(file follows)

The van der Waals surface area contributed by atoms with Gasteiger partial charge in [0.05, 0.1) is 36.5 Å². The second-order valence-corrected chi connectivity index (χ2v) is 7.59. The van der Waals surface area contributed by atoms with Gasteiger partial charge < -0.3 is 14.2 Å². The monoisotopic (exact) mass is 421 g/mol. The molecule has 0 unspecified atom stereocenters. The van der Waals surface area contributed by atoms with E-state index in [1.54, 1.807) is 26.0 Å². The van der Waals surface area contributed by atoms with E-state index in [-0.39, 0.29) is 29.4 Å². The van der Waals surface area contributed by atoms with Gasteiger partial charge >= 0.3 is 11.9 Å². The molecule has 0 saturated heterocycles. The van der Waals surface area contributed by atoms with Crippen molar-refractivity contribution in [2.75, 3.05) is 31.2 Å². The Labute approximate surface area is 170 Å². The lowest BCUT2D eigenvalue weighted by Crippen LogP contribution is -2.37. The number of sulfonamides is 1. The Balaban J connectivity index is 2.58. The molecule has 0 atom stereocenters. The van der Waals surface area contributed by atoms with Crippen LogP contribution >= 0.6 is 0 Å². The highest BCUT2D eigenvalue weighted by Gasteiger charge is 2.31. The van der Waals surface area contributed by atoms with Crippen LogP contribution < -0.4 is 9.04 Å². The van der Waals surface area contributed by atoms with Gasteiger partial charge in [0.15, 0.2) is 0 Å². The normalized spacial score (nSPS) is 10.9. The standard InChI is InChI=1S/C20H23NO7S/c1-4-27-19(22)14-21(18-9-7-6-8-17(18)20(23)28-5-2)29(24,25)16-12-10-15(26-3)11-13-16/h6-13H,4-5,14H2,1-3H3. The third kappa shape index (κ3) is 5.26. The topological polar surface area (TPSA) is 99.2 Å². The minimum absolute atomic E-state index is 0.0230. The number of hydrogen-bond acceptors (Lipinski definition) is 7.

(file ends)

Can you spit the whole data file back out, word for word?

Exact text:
The van der Waals surface area contributed by atoms with Gasteiger partial charge in [0.05, 0.1) is 36.5 Å². The second-order valence-corrected chi connectivity index (χ2v) is 7.59. The van der Waals surface area contributed by atoms with Gasteiger partial charge < -0.3 is 14.2 Å². The monoisotopic (exact) mass is 421 g/mol. The molecule has 0 unspecified atom stereocenters. The van der Waals surface area contributed by atoms with E-state index in [1.54, 1.807) is 26.0 Å². The van der Waals surface area contributed by atoms with E-state index in [-0.39, 0.29) is 29.4 Å². The van der Waals surface area contributed by atoms with Gasteiger partial charge >= 0.3 is 11.9 Å². The molecule has 0 saturated heterocycles. The van der Waals surface area contributed by atoms with Crippen molar-refractivity contribution in [2.75, 3.05) is 31.2 Å². The Labute approximate surface area is 170 Å². The lowest BCUT2D eigenvalue weighted by Crippen LogP contribution is -2.37. The number of sulfonamides is 1. The Balaban J connectivity index is 2.58. The molecule has 0 atom stereocenters. The van der Waals surface area contributed by atoms with Crippen LogP contribution >= 0.6 is 0 Å². The highest BCUT2D eigenvalue weighted by Gasteiger charge is 2.31. The van der Waals surface area contributed by atoms with Crippen LogP contribution < -0.4 is 9.04 Å². The van der Waals surface area contributed by atoms with Gasteiger partial charge in [0.15, 0.2) is 0 Å². The normalized spacial score (nSPS) is 10.9. The standard InChI is InChI=1S/C20H23NO7S/c1-4-27-19(22)14-21(18-9-7-6-8-17(18)20(23)28-5-2)29(24,25)16-12-10-15(26-3)11-13-16/h6-13H,4-5,14H2,1-3H3. The third kappa shape index (κ3) is 5.26. The topological polar surface area (TPSA) is 99.2 Å². The minimum absolute atomic E-state index is 0.0230. The number of hydrogen-bond acceptors (Lipinski definition) is 7.